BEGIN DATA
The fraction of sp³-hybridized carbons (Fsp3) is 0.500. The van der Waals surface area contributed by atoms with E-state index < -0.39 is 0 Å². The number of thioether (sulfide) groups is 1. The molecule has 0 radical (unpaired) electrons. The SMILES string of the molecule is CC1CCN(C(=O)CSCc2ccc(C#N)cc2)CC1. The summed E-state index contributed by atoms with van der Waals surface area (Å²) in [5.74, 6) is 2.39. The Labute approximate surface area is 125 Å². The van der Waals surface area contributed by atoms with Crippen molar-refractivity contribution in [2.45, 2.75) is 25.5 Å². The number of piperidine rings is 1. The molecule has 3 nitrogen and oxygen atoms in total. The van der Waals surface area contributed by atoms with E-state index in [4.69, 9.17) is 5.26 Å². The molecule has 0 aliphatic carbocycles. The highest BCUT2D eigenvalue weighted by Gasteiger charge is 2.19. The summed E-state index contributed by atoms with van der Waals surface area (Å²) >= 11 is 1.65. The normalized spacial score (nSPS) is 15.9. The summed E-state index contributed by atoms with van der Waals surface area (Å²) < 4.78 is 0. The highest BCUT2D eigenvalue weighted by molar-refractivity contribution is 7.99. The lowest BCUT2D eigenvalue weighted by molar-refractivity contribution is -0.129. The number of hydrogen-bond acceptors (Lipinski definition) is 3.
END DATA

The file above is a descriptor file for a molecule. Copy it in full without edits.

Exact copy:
The fraction of sp³-hybridized carbons (Fsp3) is 0.500. The van der Waals surface area contributed by atoms with E-state index < -0.39 is 0 Å². The number of thioether (sulfide) groups is 1. The molecule has 0 radical (unpaired) electrons. The SMILES string of the molecule is CC1CCN(C(=O)CSCc2ccc(C#N)cc2)CC1. The summed E-state index contributed by atoms with van der Waals surface area (Å²) in [5.74, 6) is 2.39. The Labute approximate surface area is 125 Å². The van der Waals surface area contributed by atoms with Crippen molar-refractivity contribution in [2.45, 2.75) is 25.5 Å². The number of piperidine rings is 1. The molecule has 3 nitrogen and oxygen atoms in total. The van der Waals surface area contributed by atoms with E-state index in [4.69, 9.17) is 5.26 Å². The molecule has 0 aliphatic carbocycles. The highest BCUT2D eigenvalue weighted by Gasteiger charge is 2.19. The summed E-state index contributed by atoms with van der Waals surface area (Å²) >= 11 is 1.65. The normalized spacial score (nSPS) is 15.9. The summed E-state index contributed by atoms with van der Waals surface area (Å²) < 4.78 is 0. The highest BCUT2D eigenvalue weighted by molar-refractivity contribution is 7.99. The lowest BCUT2D eigenvalue weighted by molar-refractivity contribution is -0.129. The number of hydrogen-bond acceptors (Lipinski definition) is 3.